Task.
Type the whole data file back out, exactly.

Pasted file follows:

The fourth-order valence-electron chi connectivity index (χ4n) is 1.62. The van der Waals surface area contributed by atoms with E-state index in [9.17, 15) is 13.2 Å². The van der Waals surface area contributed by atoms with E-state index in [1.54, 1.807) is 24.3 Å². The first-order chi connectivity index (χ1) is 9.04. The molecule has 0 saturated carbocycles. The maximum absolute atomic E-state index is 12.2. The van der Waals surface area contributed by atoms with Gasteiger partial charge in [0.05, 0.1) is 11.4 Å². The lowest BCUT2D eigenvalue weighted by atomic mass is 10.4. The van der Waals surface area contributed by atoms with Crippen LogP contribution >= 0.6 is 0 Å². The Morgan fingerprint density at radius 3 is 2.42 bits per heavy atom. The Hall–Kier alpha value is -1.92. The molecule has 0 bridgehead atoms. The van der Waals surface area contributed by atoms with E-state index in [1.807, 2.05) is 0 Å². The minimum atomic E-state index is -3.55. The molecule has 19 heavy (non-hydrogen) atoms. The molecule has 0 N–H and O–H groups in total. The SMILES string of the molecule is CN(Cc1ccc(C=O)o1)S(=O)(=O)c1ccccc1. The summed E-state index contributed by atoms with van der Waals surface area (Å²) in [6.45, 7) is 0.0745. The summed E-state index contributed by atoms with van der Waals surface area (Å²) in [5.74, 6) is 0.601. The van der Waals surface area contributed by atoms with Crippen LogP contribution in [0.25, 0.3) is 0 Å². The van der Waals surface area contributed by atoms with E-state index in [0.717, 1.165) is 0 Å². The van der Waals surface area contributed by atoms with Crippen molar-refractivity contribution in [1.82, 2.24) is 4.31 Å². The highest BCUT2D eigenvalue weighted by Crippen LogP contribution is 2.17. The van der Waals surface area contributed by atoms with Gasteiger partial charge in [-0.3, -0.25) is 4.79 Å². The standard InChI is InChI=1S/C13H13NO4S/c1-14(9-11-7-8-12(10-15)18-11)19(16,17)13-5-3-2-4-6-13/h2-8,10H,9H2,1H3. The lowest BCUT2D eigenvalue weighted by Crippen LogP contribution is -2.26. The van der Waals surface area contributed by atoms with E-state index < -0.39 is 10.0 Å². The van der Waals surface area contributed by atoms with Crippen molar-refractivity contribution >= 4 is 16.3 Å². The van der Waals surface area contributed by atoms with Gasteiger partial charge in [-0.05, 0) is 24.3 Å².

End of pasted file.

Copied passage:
The fourth-order valence-electron chi connectivity index (χ4n) is 1.62. The van der Waals surface area contributed by atoms with E-state index in [9.17, 15) is 13.2 Å². The van der Waals surface area contributed by atoms with E-state index in [1.54, 1.807) is 24.3 Å². The first-order chi connectivity index (χ1) is 9.04. The molecule has 0 saturated carbocycles. The maximum absolute atomic E-state index is 12.2. The van der Waals surface area contributed by atoms with Gasteiger partial charge in [0.05, 0.1) is 11.4 Å². The lowest BCUT2D eigenvalue weighted by atomic mass is 10.4. The van der Waals surface area contributed by atoms with Crippen LogP contribution >= 0.6 is 0 Å². The Morgan fingerprint density at radius 3 is 2.42 bits per heavy atom. The Hall–Kier alpha value is -1.92. The molecule has 0 bridgehead atoms. The van der Waals surface area contributed by atoms with E-state index in [1.807, 2.05) is 0 Å². The minimum atomic E-state index is -3.55. The molecule has 19 heavy (non-hydrogen) atoms. The molecule has 0 N–H and O–H groups in total. The SMILES string of the molecule is CN(Cc1ccc(C=O)o1)S(=O)(=O)c1ccccc1. The summed E-state index contributed by atoms with van der Waals surface area (Å²) in [6.45, 7) is 0.0745. The summed E-state index contributed by atoms with van der Waals surface area (Å²) in [5.74, 6) is 0.601. The van der Waals surface area contributed by atoms with Crippen LogP contribution in [0.25, 0.3) is 0 Å². The van der Waals surface area contributed by atoms with E-state index in [0.717, 1.165) is 0 Å². The van der Waals surface area contributed by atoms with Crippen molar-refractivity contribution in [1.82, 2.24) is 4.31 Å². The highest BCUT2D eigenvalue weighted by Crippen LogP contribution is 2.17. The van der Waals surface area contributed by atoms with Gasteiger partial charge in [-0.3, -0.25) is 4.79 Å². The standard InChI is InChI=1S/C13H13NO4S/c1-14(9-11-7-8-12(10-15)18-11)19(16,17)13-5-3-2-4-6-13/h2-8,10H,9H2,1H3. The lowest BCUT2D eigenvalue weighted by Crippen LogP contribution is -2.26. The van der Waals surface area contributed by atoms with E-state index < -0.39 is 10.0 Å². The van der Waals surface area contributed by atoms with Crippen molar-refractivity contribution >= 4 is 16.3 Å². The van der Waals surface area contributed by atoms with Gasteiger partial charge in [-0.05, 0) is 24.3 Å².